Indeed, the widely cited point that Gender Trouble made was the following: that categories like butch and femme were not copies of a more originary heterosexuality, but they showed how the so-called originals, men and women within the heterosexual frame, are similarly constructed, performatively established
(Butler 2004: 209)
Serano places this understanding of the categories ‘men’ and ‘women’ as being constructed in a wider societal context by relating it to that form of sexism that has emerged because dominating discourses are maintaining the illusion that men and women are irreconcilable different:
Once we start thinking about gender as being socially exaggerated (rather than socially constructed), we can finally tackle the issue of sexism in our society without having to dismiss or undermine biological sex in the process. While biological gender differences are very real, most of the connotations, values, and assumptions we associate with female and male biology are not
(Serano 2016: 76)
This means, that the ‘understandable’ binary gender categories, woman and man, cannot be neglected completely. Serano explains how she (and other trans* persons including MTF (male-to-female) and FTM (female-to-male)) experienced changes in people’s behavior, when she started taking estrogen in order to be aligned with her subconscious gender (REFERER TIL Queer). This, however, does not change to fact that socialization processes affect girls and boys to exaggerate their biological characteristics (Serano 2016: 101).
In line with Butler, American sociologist and gender researcher specializing in men and masculinity, Dr. Michael Kimmel, thinks that (social/cultural) gender is something you do and not something you are (Kimmel 2017: 147). According to Kimmel, we become our gender-divided self in a gender-divided society through social institutions such as workplaces, families, media, schools, and politics.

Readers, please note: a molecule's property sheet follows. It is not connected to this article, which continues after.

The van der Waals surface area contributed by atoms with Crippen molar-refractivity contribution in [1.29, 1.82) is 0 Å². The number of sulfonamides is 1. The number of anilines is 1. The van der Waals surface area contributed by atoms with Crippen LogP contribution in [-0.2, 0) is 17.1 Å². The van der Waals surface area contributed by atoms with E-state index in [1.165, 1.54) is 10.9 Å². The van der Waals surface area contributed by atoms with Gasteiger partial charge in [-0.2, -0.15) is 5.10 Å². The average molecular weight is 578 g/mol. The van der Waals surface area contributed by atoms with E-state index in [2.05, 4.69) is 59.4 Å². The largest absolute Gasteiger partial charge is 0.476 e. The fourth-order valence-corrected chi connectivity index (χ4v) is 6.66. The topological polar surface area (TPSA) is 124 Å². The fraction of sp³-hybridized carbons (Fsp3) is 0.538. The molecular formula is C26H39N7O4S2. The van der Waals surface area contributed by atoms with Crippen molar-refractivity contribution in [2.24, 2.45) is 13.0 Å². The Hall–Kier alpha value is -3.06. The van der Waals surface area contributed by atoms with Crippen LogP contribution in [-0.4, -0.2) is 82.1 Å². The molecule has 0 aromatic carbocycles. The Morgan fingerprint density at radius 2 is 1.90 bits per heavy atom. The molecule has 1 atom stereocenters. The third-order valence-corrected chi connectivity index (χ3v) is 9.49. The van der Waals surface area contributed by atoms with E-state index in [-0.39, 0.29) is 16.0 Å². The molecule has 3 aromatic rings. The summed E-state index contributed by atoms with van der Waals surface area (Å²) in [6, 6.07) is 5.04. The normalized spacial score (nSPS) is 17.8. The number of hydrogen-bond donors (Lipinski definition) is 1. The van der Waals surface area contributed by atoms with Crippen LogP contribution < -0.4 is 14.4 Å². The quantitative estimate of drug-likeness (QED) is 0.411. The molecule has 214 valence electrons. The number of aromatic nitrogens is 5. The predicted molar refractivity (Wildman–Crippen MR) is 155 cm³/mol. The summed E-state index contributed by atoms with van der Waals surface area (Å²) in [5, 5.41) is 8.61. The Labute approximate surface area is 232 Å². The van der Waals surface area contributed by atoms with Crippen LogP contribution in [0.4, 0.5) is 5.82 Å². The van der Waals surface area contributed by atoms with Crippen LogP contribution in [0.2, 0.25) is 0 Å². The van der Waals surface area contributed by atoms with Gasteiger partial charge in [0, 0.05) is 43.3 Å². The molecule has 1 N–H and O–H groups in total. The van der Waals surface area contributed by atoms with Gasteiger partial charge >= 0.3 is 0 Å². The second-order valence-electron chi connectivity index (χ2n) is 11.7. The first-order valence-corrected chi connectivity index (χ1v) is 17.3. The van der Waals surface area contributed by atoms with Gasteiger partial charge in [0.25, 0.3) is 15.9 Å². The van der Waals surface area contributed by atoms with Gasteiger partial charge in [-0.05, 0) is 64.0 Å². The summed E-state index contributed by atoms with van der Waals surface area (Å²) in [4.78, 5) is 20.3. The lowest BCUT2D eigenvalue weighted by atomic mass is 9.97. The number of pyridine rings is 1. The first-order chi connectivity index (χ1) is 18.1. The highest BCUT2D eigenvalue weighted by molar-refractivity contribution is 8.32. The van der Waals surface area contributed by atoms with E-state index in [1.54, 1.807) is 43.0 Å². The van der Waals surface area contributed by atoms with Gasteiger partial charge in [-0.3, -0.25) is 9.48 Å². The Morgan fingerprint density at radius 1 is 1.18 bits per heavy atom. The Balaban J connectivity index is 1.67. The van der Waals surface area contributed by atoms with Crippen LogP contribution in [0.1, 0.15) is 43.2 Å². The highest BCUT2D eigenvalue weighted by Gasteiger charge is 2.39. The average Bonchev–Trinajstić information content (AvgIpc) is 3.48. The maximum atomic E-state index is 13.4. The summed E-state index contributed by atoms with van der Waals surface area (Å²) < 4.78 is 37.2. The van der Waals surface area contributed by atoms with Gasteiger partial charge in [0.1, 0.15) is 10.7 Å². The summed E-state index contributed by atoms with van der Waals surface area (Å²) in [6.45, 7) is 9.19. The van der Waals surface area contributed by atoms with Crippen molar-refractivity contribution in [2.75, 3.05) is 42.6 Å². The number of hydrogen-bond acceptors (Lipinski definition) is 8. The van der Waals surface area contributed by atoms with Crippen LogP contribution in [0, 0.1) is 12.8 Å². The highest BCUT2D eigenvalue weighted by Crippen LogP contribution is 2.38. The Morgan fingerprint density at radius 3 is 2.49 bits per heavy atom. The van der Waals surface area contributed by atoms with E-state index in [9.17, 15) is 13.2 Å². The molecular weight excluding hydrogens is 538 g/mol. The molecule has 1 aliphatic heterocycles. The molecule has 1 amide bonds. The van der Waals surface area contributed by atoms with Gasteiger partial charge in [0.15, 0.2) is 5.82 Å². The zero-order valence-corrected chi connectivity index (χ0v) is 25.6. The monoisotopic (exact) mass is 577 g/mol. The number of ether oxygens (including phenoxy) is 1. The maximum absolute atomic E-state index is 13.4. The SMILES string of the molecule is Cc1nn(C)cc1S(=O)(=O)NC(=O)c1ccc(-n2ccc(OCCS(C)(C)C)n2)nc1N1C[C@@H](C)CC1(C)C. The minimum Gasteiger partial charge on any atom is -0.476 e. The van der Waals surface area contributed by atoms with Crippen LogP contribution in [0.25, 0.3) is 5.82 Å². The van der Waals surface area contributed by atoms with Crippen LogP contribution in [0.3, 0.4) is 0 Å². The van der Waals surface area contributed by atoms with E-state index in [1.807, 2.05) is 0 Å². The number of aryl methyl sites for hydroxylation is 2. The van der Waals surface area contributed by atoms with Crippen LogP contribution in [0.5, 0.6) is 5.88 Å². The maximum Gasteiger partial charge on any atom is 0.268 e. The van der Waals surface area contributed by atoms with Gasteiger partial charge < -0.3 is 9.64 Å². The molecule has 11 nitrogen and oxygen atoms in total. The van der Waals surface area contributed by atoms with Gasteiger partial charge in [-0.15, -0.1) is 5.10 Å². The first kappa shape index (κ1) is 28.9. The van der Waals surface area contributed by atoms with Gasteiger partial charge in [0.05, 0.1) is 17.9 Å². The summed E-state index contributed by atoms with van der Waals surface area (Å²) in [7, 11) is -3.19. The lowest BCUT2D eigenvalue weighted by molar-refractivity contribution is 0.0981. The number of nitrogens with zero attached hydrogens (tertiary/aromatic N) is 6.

The media participate in the sustaining and reproducing of the inequality that exists between the genders, which means that the understanding of men and women as binary oppositions becomes natural (ibid.: 348). Kimmel thinks, that gender differences are a result of inequality between the genders — not the other way around (ibid.: 59). A comprehensive debate of gender requires that we acknowledge, that the terms ‘masculinity’ and ‘femininity’ are constructed. To do your gender is something you learn through coded messages directed at either girls or boys, which means that being a gender is based on a cognitive decision. This acquisition starts when are born (differences in toys, colors and so on) and are reinforced when you start school. Here, boys are shaped into being active, competent, aggressive, and capable of expressing rage. Girls, on the other hand, are shaped into being passive, loving, responsible and stubborn. Kimmel criticises earlier research in the difference between men and women, since it was normal, historically speaking, to find scientific proof of differences in correlation with brain seize, academic abilities, child raising, genes, and hormones both within the fields of social science, behavioral science, natural science, and biology. This, only because they were determined to find such results.
Butler, Judith (2004) Undoing Gender. Routledge. ISBN: 978-0415969239
Kimmel, Michael (2017): The Gendered Society. Oxford University Press, New York. ISBN: 9780190260323
Serano, Julia (2016): Whipping Girl – a Transsexual woman on sexism and the scapegoating of femininity. Berkeley CA, Seal Press. ISBN-13: 978-1-58005-622-9